Here I am sitting in a floating restaurant on Prague’s River Vltava, singing a Moravian folksong with the conductor Tomáš Netopil and Supraphon’s Chief Executive Producer Matouš Vlčinský. Halfway through, we forget the words. Netopil frowns and reaches into his pocket; a moment later, he’s on his phone beseeching a friend to jog his memory. We’ve only had one glass of wine. And even if we hadn’t, we may well have broken into song: Netopil, 39, was born and bred in Moravia – the eastern, and arguably merrier part of the Czech Republic; this music is in his veins. (My own family is from the former Czechoslovakia which is why I’m able to keep up!) Besides, it’s quite appropriate behaviour, given that we are here to discuss Netopil’s new recording on Supraphon of Janáček’s Glagolitic Mass, a work infused with the essence of the composer’s native Moravia. In Netopil’s view, ‘There is a level of complexity and colour in Moravian folklore which is not quite matched in Bohemia, and which deeply influenced this composer.’ He continues: ‘Janáček came from northern Moravia, where the dialect is very staccato and short – and so often you sense those qualities in this music.’
For the conductor, Janáček’s music is something of a hobby horse: he fell in love with it as a teenager, seduced by its originality and vigour. ‘Janáček was like a lion inside. He loved life and he was very passionate – even in his old age,’ he says, before going on to remind me of the composer’s ardent love for Kamila Stösslová, a married woman 38 years his junior, whom he met aged 63.
That youthful passion is certainly evident in the Glagolitic Mass, despite the fact that this raw, life-affirming piece, based on an Old Church Slavonic text, dates from the last few years of the composer’s life. In the words of the Czech writer Milan Kundera, it’s ‘more an orgy than a mass’. Which tallies with what we know of Janáček’s spiritual outlook: despite growing up in a monastery and acting as a choirmaster and organist for 20 years, he was not a practising Catholic and his attitude towards the Church was ambiguous. ‘He believed in God, but in his own special way,’ Netopil euphemises.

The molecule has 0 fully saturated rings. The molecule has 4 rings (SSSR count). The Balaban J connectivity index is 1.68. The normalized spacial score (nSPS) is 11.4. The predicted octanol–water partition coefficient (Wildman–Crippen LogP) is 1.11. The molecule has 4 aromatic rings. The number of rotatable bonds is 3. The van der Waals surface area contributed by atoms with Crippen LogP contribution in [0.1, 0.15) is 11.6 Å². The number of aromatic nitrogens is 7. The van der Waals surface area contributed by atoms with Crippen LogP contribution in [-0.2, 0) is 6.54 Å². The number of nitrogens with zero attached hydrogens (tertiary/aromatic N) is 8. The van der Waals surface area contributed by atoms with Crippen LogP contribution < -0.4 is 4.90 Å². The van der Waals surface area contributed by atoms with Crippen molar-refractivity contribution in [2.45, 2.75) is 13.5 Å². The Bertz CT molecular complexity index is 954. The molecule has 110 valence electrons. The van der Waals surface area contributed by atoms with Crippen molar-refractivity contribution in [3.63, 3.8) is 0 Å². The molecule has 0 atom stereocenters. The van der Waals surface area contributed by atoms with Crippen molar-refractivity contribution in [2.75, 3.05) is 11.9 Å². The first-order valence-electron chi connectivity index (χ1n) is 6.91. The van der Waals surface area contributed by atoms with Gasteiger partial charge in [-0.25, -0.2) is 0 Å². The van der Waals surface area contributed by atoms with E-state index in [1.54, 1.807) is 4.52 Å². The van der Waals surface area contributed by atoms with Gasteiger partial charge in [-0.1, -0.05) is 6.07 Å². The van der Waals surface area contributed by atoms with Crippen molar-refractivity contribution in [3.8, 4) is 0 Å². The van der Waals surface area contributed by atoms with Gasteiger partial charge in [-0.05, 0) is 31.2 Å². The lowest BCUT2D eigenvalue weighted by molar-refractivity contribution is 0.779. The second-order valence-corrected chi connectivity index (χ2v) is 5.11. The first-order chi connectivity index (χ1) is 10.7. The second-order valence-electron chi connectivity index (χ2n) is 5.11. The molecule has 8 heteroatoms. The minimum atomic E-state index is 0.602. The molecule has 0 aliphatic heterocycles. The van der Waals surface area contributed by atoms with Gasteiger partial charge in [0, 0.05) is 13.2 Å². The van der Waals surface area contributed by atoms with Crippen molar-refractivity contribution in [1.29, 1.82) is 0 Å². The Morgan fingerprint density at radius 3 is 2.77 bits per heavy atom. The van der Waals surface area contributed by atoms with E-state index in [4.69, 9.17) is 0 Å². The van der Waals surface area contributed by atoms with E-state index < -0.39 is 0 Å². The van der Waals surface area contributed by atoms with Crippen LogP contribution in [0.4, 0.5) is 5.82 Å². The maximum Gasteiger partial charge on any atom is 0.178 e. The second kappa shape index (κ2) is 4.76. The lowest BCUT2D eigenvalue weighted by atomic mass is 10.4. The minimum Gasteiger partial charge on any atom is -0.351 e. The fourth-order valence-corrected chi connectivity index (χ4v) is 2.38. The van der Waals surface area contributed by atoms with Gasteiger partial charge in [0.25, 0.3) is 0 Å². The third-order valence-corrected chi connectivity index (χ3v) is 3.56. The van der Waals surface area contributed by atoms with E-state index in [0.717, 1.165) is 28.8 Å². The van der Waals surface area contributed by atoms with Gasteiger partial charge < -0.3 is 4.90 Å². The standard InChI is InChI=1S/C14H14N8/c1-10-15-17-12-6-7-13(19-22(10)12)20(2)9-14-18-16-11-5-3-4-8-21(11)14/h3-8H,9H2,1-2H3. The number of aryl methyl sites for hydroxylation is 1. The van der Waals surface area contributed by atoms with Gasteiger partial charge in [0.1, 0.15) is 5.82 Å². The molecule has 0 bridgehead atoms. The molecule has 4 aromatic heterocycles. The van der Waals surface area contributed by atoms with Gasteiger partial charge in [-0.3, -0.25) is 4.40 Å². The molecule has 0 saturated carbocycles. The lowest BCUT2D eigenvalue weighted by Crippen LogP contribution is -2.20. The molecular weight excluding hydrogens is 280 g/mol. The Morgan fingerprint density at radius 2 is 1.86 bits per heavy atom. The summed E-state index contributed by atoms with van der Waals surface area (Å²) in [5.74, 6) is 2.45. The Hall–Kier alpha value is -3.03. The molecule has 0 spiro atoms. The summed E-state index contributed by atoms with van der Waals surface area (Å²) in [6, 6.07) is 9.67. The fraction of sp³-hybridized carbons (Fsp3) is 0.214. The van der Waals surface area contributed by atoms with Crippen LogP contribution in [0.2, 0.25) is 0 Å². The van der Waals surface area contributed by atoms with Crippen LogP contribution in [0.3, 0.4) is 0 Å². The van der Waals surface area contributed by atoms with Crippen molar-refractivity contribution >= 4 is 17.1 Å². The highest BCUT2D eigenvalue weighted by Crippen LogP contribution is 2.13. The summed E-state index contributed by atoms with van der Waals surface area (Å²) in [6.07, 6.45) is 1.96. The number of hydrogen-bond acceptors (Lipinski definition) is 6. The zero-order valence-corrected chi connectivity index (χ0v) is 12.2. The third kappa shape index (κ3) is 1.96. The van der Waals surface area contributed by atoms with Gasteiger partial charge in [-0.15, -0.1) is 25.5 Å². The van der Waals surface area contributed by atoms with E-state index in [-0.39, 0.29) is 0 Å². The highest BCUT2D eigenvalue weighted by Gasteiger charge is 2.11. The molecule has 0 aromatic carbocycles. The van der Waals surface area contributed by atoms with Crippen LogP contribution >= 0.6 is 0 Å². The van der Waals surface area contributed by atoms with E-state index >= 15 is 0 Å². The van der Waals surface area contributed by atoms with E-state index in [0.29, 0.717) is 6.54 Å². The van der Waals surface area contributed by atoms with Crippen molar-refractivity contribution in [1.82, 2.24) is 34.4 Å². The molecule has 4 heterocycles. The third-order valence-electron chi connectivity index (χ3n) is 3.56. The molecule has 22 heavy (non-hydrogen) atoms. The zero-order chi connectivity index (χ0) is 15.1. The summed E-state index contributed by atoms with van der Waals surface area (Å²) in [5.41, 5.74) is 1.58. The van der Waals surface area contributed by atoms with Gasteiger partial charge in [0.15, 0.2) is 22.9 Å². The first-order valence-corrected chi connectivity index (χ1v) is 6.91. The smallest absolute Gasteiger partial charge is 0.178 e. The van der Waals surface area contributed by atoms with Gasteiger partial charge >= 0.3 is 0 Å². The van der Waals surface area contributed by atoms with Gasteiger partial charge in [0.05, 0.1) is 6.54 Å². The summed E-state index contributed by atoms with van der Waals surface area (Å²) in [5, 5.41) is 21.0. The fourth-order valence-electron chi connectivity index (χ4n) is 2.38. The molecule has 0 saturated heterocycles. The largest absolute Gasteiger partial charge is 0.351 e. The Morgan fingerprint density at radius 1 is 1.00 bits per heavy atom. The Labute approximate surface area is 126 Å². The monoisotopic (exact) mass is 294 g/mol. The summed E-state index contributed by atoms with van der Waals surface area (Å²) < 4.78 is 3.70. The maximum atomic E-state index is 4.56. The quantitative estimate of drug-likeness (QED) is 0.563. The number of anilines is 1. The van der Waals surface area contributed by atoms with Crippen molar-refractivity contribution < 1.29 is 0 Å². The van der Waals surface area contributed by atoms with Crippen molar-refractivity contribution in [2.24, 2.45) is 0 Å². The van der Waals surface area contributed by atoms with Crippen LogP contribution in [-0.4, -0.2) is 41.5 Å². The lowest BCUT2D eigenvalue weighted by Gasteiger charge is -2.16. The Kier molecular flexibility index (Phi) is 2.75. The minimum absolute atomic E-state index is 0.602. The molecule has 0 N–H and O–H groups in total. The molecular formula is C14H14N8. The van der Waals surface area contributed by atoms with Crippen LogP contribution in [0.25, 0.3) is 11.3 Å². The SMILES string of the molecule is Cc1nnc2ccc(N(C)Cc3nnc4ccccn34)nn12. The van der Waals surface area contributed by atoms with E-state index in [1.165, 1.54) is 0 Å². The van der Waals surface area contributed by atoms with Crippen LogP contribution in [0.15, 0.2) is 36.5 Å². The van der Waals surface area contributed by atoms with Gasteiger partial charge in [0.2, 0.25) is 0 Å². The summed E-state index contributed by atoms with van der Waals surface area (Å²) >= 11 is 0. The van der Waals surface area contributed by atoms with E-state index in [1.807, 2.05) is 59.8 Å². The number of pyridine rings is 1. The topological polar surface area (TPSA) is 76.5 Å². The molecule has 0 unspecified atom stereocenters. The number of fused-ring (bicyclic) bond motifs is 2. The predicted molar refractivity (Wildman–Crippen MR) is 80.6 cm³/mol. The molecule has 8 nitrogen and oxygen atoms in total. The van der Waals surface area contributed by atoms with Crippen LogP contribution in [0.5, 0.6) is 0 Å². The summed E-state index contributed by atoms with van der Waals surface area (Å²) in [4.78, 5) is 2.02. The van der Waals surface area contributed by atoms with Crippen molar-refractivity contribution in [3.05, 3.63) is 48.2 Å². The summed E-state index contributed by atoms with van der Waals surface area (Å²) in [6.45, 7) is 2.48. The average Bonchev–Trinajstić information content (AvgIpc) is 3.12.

In embarking on this disc, Netopil faced stiff competition. We are already well supplied with recordings of the Mass; the late Sir Charles Mackerras’s 1994 version still stands out for its intellectual rigour and exuberance. But Netopil’s version with the Prague Philharmonic Choir and Radio SO offers something extra: it showcases the latest reconstruction of the original 1927 score, as performed at the work’s world premiere in Brno.
Completed by the Czech musicologist Jiři Zahrádka, it’s not the only ‘original’ version of the score in circulation. That status is also claimed by Paul Wingfield’s well-established edition, which diverges from Zahrádka’s on a number of points. Further complicating matters, both of these differ from the revised edition of the score, which was prepared for the work’s 1928 Prague premiere. Commonly known as the ‘final version’, it is, in Netopil’s view, easier to play than anything that precedes it – but at a cost: ‘It’s less true to the spirit of Janáček.’ Nevertheless, the conductor has taken the odd detail from it – primarily in the interests of practicality.
Only five bars into the Introduction, Netopil was faced with his first dilemma: whether to maintain the septuplet and quintuplet cross-rhythms of the 1927 edition, or to sub-divide the beat more neatly, as per the 1928 version (track 1, 0'07"). He settled on the former option, because, although far more taxing for the performer, it provided greater scope for contrast: ‘In the first few bars you know exactly what the beat is and then suddenly you get three bars of chaos. And these two worlds are fighting each other throughout the first movement. For me that’s real Janáček – this juxtaposition of two strong, rhythmical colours. If you package everything into one neat rhythmical system, you lose that.’